Harms Way
    Member

    This is what I was thinking right away,... (Guess how I know ? :eek:)
     
  17. squirrel
    Joined: Sep 23, 2004
    Posts: 48,790

    squirrel
    Member

    That's not how steel works....
     
  18. The37Kid
    Joined: Apr 30, 2004
    Posts: 28,093

    The37Kid
    Member

    I'd like to seesome lab test on MIG vs. Gas or TIG on sheetmetal. Butt weld two pieces, grind smooth with parent metal and test for penatration and strength. My guess is that MIG is the weakest of the three.
     
  19. squirrel
    Joined: Sep 23, 2004
    Posts: 48,790

    squirrel
    Member

    if you want a mig weld to be strong, don't grind it. Pretty simple.
     
  20. Harms Way
    Joined: Nov 27, 2005
    Posts: 6,869

    Harms Way
    Member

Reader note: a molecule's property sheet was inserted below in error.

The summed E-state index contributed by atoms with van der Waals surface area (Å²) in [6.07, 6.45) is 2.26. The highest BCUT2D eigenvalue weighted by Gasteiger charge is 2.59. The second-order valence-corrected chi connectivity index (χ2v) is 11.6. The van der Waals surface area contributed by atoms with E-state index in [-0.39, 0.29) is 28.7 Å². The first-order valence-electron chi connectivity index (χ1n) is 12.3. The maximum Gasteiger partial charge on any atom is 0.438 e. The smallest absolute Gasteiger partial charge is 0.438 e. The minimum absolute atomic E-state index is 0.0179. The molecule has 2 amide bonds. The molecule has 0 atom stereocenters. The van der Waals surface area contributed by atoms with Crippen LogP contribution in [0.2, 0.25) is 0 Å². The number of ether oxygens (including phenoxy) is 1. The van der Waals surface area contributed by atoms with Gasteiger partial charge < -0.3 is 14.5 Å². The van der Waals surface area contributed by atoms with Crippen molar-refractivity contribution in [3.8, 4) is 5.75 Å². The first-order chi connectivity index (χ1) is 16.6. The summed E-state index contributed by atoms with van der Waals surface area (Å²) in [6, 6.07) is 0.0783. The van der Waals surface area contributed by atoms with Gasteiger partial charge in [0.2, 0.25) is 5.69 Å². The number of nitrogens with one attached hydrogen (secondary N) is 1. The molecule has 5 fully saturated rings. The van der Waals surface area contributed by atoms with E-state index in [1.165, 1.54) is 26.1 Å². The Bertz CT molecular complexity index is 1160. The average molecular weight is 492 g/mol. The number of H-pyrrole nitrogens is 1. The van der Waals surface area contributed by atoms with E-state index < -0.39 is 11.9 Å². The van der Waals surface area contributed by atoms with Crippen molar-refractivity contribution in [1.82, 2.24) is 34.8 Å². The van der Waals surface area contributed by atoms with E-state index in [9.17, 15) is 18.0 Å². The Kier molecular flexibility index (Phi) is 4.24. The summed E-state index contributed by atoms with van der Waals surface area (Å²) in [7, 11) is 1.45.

MIG seems to be the hardest of all three,... I have GAS, TIG & MIG welded sheet metal,... In my experience TIG welding sheet metal (It seems to me it has really good penetration, and easier to work down), is the easiest to work with, than GAS welding and finally MIG.... But I am in no way a expert.
     
  21. Roger Walling
    Joined: Sep 26, 2010
    Posts: 1,149

    Roger Walling
    Member

    As a body shop owner I see shrinkage of the fillers and paint on all of my toys. We don't rush them, plenty of cure time, best products ect. 5 or 6 month down the road you will see distortions in the surface.
    I never colorsand and buff the finish coat until I feel that the shrinking process in complete. A year is a fair time to wait. At that time, a newly sanded and buffed wax job will renew your prized gem.
     
  22. Streetwerkz
    Joined: Oct 1, 2008
    Posts: 718

    Streetwerkz
    Member


    we run in to this sometimes when powder coating car body's.
    it's a VERY thin line when grinding the proud of a weld down to meet the surface.
    we have also found that both sides of the panels need to be ground, dollied, wheeled, etc so the metal is a consistent thickness front and back